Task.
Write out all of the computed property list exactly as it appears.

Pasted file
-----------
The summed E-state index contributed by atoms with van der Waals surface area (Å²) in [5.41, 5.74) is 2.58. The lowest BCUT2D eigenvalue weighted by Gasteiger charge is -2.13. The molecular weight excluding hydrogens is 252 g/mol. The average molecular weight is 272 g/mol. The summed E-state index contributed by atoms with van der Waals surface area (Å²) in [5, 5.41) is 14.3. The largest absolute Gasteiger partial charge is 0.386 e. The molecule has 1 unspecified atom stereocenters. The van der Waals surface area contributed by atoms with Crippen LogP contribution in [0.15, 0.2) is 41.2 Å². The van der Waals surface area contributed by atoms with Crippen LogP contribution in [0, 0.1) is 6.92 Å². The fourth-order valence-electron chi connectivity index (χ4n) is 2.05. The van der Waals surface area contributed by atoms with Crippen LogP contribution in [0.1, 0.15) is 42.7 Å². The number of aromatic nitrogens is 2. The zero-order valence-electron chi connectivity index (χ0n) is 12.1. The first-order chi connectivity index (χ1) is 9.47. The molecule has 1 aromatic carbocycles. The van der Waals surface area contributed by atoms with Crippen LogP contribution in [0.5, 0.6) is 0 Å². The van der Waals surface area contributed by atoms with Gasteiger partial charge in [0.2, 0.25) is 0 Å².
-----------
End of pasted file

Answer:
The summed E-state index contributed by atoms with van der Waals surface area (Å²) in [5.41, 5.74) is 2.58. The lowest BCUT2D eigenvalue weighted by Gasteiger charge is -2.13. The molecular weight excluding hydrogens is 252 g/mol. The average molecular weight is 272 g/mol. The summed E-state index contributed by atoms with van der Waals surface area (Å²) in [5, 5.41) is 14.3. The largest absolute Gasteiger partial charge is 0.386 e. The molecule has 1 unspecified atom stereocenters. The van der Waals surface area contributed by atoms with Crippen LogP contribution in [0.15, 0.2) is 41.2 Å². The van der Waals surface area contributed by atoms with Crippen LogP contribution in [0, 0.1) is 6.92 Å². The fourth-order valence-electron chi connectivity index (χ4n) is 2.05. The van der Waals surface area contributed by atoms with Crippen LogP contribution in [0.1, 0.15) is 42.7 Å². The number of aromatic nitrogens is 2. The zero-order valence-electron chi connectivity index (χ0n) is 12.1. The first-order chi connectivity index (χ1) is 9.47. The molecule has 1 aromatic carbocycles. The van der Waals surface area contributed by atoms with Crippen LogP contribution in [0.5, 0.6) is 0 Å². The van der Waals surface area contributed by atoms with Gasteiger partial charge in [0.2, 0.25) is 0 Å².